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DATE News (chronologically)
06/23/10
alms
Q&A with Highcroft Racing owner Duncan Dayton
Duncan Dayton
Highcroft Racing has returned from its first assault on the world famous 24 Hours of Le Mans and have now set their sights on defending its points lead in the American Le Mans Series.

While the team recorded a race finish at Le Mans, a cooling issue sidelined the car for much of the final four hours in what was a tough introduction to French endurance classic.

After two consecutive ALMS race victories, team boss Duncan Dayton and the Patr¢n Highcroft Racing team will head for Salt Lake City's Miller Motorsports Park for round four of the 2010 title chase on July 11.


Q: WHAT WERE THE KEY ASPECTS LEARNED FROM YOUR FIRST ASSAULT ON THE 24 HOURS OF LE MANS?
A: "One of the biggest takeaways from Le Mans for the team is the realization of how big and important an event the 24 Hours of Le Mans is.

"The guys have been working toward this race for a long time but most of them had never done the race previously.

"Several of the guys hadn't been out of the country and one of the boys hadn't even been on a plane before. To get them over there and to experience the race and give them a full understanding of what it takes to compete there will make the team far better prepared in the future.

"We will be so much stronger next time because everybody will know what to expect. It won't be such a strange environment for everyone so that will serve us well in the future."

Q: DO YOU THINK THE FACT THAT WE DIDN'T ACHIEVE A VICTORY ON DEBUT WILL BE A POSITIVE FOR THE TEAM IN THE LONG RUN?
A: "I was incredibly pleased with the performance of the team overall considering some of the hardships that we overcame.

"Many people had us as favorites for the LMP2 class which I believe was rather unjustified given the fact that we had never been to Le Mans before, never done a flyaway race and it was the first time we had run the HPD ARX-01c with the low-drag bodywork.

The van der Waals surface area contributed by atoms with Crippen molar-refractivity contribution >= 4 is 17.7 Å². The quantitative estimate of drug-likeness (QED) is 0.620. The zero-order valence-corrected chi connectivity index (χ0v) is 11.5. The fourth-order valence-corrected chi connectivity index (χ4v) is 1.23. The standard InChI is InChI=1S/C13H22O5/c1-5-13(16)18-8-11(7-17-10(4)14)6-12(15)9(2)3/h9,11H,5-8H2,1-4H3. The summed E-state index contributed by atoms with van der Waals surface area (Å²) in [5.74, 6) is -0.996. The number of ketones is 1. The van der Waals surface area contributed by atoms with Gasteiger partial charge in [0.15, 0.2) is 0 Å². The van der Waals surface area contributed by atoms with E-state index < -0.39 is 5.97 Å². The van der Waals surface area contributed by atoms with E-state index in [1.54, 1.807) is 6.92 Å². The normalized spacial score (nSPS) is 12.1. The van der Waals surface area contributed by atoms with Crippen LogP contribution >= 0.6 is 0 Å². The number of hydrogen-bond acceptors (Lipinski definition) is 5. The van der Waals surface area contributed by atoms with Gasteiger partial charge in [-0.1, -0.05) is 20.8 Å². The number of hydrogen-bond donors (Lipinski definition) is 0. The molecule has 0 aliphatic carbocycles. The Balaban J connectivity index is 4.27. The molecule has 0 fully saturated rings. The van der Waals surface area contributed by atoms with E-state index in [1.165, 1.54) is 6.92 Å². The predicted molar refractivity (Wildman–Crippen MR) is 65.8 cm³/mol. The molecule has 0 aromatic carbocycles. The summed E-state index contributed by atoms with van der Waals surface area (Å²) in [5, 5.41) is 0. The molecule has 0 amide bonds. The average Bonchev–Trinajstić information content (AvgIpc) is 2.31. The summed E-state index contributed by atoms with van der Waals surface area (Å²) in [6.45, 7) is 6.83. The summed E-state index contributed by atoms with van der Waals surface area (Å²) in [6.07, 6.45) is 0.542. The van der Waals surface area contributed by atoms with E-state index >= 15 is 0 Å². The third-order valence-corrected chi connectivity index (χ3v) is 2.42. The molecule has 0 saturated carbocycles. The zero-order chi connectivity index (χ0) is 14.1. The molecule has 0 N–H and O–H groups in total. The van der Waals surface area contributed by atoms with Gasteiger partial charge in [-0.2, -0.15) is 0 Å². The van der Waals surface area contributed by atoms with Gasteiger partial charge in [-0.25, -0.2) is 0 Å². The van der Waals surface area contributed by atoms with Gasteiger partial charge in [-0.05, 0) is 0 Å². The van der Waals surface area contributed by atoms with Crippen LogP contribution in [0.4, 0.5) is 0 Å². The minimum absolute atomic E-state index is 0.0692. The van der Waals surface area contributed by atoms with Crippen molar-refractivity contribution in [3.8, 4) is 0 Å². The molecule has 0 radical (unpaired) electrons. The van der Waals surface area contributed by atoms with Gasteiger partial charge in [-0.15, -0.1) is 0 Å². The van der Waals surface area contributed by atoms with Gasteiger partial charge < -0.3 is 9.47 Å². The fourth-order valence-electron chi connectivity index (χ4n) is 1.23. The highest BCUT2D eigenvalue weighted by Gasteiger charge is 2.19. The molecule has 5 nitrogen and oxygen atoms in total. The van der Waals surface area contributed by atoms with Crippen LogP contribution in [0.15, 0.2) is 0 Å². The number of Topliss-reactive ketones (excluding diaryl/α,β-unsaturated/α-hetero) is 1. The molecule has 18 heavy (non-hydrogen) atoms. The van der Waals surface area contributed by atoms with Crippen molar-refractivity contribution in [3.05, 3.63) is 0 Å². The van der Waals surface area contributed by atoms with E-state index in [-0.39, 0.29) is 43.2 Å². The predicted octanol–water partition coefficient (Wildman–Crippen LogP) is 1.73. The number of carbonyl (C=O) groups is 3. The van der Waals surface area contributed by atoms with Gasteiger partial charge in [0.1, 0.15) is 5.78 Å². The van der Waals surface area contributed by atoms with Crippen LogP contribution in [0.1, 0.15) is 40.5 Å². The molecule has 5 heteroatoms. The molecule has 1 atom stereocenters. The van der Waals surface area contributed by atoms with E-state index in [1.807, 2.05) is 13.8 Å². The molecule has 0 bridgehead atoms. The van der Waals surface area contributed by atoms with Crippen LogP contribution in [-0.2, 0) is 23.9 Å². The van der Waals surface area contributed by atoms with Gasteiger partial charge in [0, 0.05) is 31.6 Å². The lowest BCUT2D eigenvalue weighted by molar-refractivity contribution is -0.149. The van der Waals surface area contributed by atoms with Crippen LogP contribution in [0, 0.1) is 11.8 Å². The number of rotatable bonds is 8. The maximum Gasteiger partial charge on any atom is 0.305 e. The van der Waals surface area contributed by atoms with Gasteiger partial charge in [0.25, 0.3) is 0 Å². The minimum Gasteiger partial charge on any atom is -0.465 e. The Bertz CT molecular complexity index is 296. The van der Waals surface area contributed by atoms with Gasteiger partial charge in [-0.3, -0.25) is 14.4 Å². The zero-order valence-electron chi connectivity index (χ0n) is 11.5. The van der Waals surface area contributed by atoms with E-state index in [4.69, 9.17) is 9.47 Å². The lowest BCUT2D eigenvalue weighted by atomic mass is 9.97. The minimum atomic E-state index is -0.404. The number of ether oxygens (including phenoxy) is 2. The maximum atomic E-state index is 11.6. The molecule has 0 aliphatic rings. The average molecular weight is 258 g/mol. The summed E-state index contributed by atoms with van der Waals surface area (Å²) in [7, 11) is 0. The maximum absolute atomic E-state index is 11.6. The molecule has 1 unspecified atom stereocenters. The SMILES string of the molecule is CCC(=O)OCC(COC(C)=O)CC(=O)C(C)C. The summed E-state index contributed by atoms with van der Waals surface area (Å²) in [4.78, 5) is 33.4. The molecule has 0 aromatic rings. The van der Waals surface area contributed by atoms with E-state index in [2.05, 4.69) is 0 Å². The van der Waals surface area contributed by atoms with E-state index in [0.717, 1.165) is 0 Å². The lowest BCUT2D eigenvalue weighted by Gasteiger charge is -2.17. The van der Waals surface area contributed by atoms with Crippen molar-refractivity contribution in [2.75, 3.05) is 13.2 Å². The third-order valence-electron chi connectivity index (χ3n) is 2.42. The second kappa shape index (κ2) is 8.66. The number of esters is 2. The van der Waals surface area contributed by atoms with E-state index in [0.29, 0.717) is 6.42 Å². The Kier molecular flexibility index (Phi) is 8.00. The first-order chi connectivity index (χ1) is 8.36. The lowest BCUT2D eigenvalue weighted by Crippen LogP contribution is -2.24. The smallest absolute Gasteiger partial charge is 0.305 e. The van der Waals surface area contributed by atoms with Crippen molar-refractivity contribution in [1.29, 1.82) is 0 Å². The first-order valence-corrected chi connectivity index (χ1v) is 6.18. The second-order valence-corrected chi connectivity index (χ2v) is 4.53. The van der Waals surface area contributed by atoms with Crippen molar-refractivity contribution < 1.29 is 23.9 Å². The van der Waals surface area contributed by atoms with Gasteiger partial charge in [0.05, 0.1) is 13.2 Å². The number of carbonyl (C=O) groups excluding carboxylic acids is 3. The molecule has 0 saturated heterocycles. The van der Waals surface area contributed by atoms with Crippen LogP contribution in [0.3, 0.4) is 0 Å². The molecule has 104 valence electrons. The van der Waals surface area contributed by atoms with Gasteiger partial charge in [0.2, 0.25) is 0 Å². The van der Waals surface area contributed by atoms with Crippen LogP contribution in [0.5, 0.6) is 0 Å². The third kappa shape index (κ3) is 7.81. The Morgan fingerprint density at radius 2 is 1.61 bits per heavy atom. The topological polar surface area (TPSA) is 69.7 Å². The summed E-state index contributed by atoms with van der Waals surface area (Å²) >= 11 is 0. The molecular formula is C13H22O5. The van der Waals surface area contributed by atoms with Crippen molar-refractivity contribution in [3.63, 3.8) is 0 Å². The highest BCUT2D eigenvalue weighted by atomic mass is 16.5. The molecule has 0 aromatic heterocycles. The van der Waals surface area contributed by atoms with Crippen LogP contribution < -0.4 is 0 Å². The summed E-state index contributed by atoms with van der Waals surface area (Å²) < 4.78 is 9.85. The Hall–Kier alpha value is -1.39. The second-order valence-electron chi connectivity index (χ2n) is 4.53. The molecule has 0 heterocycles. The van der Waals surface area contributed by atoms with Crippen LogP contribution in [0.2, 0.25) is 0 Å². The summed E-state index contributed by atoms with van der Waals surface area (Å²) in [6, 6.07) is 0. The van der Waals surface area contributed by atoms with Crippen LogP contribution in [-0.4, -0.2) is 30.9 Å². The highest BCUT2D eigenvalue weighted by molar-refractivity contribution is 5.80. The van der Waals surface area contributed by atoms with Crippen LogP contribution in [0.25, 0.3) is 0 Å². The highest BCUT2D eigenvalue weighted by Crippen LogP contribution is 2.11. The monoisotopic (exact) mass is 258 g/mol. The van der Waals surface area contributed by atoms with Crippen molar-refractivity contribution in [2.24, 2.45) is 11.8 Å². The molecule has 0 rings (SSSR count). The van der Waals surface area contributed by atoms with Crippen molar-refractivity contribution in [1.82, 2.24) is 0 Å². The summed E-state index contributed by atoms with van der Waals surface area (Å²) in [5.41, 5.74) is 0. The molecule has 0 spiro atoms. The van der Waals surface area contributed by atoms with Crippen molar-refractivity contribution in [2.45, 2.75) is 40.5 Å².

"We were a little on the back foot early because of delays in getting the bodywork thanks in part to the volcano ash issues in Europe. We were a little unfamiliar with the package and throughout the course of the race we continued to tune the car at every stop and towards sunrise on Sunday, we had just started to really get a handle on what was required.

"Missing nearly an hour on Wednesday night practice with an o-ring issue also cost us valuable time.  That was one less hour of track time we could have used to tune the car.

"When you are up against very strong and professional competition like Strakka, RML and the other top LMP2 teams, it clearly showed us that we need to raise our game even further when it comes to winning at Le Mans.

"The adversity that we faced with the cooling problem and three punctures were all out of our hands.  The team itself however really did perform faultlessly - we didn't incur any pit stop penalties or do anything else as a team which would of prevented us from winning the race."

Q: DOES LE MANS ALSO HAVE A REPUTATION FOR BITING THE 'NEW KIDS ON THE BLOCK'
A: "Things like the punctures were really outside of our control.  For Marino to get his puncture entering turn 1 and have to drive around the entire 8.5 miles at a slow pace is really just one of those things that can happen at Le Mans.

"You have to deal with what the place throws at you and I think the guys did an amazing job given the circumstances.

"If we had an in-car camera on board Marino's car during that slow 10 minute lap at night, we might have been able to gauge whether we could have gone quicker with the puncture without damaging the bodywork.